Industrial output shrank sharply across the world in March in the wake of rising coronavirus pandemic cases and it subsequently upset the global economy as more countries declared lockdowns to contain the virus.
On 31 March, a latest UN trade report said that the world economy would go into recession this year with a predicted loss of trillions of dollars of global income due to the coronavirus pandemic, spelling serious trouble for developing countries with the likely exception of India and China.
With two-thirds of the world's population living in developing countries facing unprecedented economic damage from the COVID-19 crisis, the UN is calling for a $2.5 trillion rescue package for these nations.
Last month, the International Monetary Fund (IMF) had said that COVID-19 led the global economy into recession, reported Reuters.
IMF managing director Kristalina Georgieva had said that there was immense pressure on emerging markets suffering from lost commerce, reduced exports and massive capital outflows.
Georgieva further said that emerging market countries need at least $2.5 trillion in financial resources to get through the pandemic.
Amid reports of slight recovery in China last month, manufacturing activities contracted in the United States and other parts of the world in March, dragged down by economic fallout from the coronavirus outbreak, reported AP.
The Institute for Supply Management, an association of purchasing managers, reported Wednesday that its US manufacturing index fell to 49.1 in March after registering 50.1 in February.
Any reading below 50 signals a contraction. The index had signalled growth in January and February.
Also Wednesday JP Morgan reported that global manufacturing shrank in March. Its worldwide manufacturing index registered 47.6 in March.
That was a slight improvement on February's 47.1 " but only because Chinese factories began ramping back up last month after being locked down in February to counter COVID-19. Excluding China, JP Morgan found, global manufacturing dropped to the lowest level last month since May 2009 at the depths of the Great Recession.
Economists had expected a bigger drop in the US index. Timothy Fiore, chair of ISM manufacturing index committee, said that "things got worse'' as March dragged on and predicted that the index will signal more weakness in April.
New orders and factory employment fell last month to the lowest level since 2009. Production and export orders also fell.
The COVID-19 pandemic and the quarantines, travel restrictions and business closings imposed to combat it have hammered global manufacturers, disrupting their access to supplies and crushing demand for their products.
But the impact of the outbreak is falling even harder on service businesses such as restaurants and hotels.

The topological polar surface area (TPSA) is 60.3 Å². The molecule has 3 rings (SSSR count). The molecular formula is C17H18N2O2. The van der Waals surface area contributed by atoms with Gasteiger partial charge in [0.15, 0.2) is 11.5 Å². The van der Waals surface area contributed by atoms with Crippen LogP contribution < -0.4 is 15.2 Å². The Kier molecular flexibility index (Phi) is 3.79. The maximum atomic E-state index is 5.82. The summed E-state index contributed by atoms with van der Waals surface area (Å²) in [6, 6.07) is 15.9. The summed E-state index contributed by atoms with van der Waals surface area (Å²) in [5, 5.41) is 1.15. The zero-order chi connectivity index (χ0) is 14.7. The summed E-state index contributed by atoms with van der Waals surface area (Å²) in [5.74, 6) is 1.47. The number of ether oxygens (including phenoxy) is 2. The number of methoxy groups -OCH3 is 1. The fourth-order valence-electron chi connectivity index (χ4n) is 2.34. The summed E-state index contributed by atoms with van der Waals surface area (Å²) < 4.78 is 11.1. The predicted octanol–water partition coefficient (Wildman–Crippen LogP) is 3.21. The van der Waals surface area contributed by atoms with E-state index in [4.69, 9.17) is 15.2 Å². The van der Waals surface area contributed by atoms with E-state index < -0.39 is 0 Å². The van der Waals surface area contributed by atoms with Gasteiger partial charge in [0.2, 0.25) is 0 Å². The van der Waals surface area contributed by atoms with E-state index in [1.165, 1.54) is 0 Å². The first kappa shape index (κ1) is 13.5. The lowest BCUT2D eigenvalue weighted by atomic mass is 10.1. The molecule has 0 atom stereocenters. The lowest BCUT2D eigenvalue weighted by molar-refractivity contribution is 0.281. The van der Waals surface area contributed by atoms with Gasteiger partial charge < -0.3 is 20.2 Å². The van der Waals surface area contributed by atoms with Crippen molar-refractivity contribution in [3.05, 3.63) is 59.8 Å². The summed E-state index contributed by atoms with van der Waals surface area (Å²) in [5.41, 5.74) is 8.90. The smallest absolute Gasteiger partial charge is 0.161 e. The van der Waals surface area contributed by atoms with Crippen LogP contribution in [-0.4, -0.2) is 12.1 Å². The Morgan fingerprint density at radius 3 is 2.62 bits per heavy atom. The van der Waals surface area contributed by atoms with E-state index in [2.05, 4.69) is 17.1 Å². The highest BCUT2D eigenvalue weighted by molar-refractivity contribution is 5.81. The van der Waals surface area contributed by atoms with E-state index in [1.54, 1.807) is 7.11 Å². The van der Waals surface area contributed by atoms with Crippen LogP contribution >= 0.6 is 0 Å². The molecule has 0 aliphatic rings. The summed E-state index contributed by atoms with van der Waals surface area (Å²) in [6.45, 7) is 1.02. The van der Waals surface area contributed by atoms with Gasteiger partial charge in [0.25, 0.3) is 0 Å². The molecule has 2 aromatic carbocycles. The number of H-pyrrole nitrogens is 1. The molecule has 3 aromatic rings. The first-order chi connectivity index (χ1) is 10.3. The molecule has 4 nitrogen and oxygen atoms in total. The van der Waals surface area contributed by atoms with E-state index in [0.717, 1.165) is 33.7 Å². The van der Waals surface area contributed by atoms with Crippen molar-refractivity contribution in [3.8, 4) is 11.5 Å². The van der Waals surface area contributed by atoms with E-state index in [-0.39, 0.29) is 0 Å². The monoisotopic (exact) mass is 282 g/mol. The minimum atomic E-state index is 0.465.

"Manufacturing is not, for the most part, in the very front line of the virus hit, but nonetheless large swathes of the sector are vulnerable as consumers cut back on spending on goods, especially big-ticket items like cars and trucks," Ian Shephardson, chief economist at Pantheon Macroeconomics, wrote in a research report, adding that "while this headline ISM reading is a pleasant-looking surprise, don't be fooled.''
Ten of 18 US industries surveyed reported growth in March, but six contracted, led by energy companies, coal producers and textile mills.
Already weakened by President Donald Trump's trade war with China, manufacturers around the world are reeling from COVID-19 and its economic impact. JP Morgan reported that its manufacturing index for the 19 European countries that share the euro currency dropped last month to the lowest level in nearly eight years.
Confidence among eurozone manufacturers fell to a record low. Manufacturing in the Philippines dropped to the lowest level on record as authorities locked down Luzon, the country's biggest and most populous island, to combat COVID-19. JP Morgan also reported that Italy, the Czech Republic and Vietnam registered especially deep manufacturing contractions last month.
Last month, IMF officials had said in a blog on the economic impact of the pandemic that China's economy was beginning to show some signs of normalisation after the full-blown shock caused by coronavirus but stark risks remained, reported Reuters
Most larger Chinese firms have reopened and many local staff have returned to work but infections could rise again as national and international travel resumes, the officials said.
In February this year, industry body PHDCCI had said that the coronavirus outbreak might negatively impact global growth by 30 basis points or $250 billion.
PHDCCI President D K Aggarwal said disruptions in the global supply chains will not only hit China's exports but also the exports of the importing countries as they import a large chunk of raw materials and intermediate goods from China while exporting to other respective destinations.
--With inputs from agencies